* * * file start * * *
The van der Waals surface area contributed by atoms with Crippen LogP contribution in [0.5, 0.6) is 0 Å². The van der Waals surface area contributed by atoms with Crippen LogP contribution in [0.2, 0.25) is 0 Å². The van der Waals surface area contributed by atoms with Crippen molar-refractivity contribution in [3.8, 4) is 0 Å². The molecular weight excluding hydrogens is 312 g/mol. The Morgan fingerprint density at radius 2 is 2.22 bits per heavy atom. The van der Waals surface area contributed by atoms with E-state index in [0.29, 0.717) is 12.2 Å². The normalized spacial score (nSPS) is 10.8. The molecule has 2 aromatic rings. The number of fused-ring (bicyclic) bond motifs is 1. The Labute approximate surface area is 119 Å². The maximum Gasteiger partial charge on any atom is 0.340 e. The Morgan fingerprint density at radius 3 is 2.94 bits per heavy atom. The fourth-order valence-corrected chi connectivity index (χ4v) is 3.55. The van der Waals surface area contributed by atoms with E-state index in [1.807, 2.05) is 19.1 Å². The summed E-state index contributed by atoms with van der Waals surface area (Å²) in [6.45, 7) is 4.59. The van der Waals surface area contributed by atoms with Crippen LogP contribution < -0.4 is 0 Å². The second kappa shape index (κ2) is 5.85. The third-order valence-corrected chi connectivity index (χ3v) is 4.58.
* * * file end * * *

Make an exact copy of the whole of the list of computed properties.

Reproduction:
The van der Waals surface area contributed by atoms with Crippen LogP contribution in [0.5, 0.6) is 0 Å². The van der Waals surface area contributed by atoms with Crippen LogP contribution in [0.2, 0.25) is 0 Å². The van der Waals surface area contributed by atoms with Crippen molar-refractivity contribution in [3.8, 4) is 0 Å². The molecular weight excluding hydrogens is 312 g/mol. The Morgan fingerprint density at radius 2 is 2.22 bits per heavy atom. The van der Waals surface area contributed by atoms with E-state index in [0.29, 0.717) is 12.2 Å². The normalized spacial score (nSPS) is 10.8. The molecule has 2 aromatic rings. The number of fused-ring (bicyclic) bond motifs is 1. The Labute approximate surface area is 119 Å². The maximum Gasteiger partial charge on any atom is 0.340 e. The Morgan fingerprint density at radius 3 is 2.94 bits per heavy atom. The fourth-order valence-corrected chi connectivity index (χ4v) is 3.55. The van der Waals surface area contributed by atoms with E-state index in [1.807, 2.05) is 19.1 Å². The summed E-state index contributed by atoms with van der Waals surface area (Å²) in [6.45, 7) is 4.59. The van der Waals surface area contributed by atoms with Crippen LogP contribution < -0.4 is 0 Å². The second kappa shape index (κ2) is 5.85. The third-order valence-corrected chi connectivity index (χ3v) is 4.58.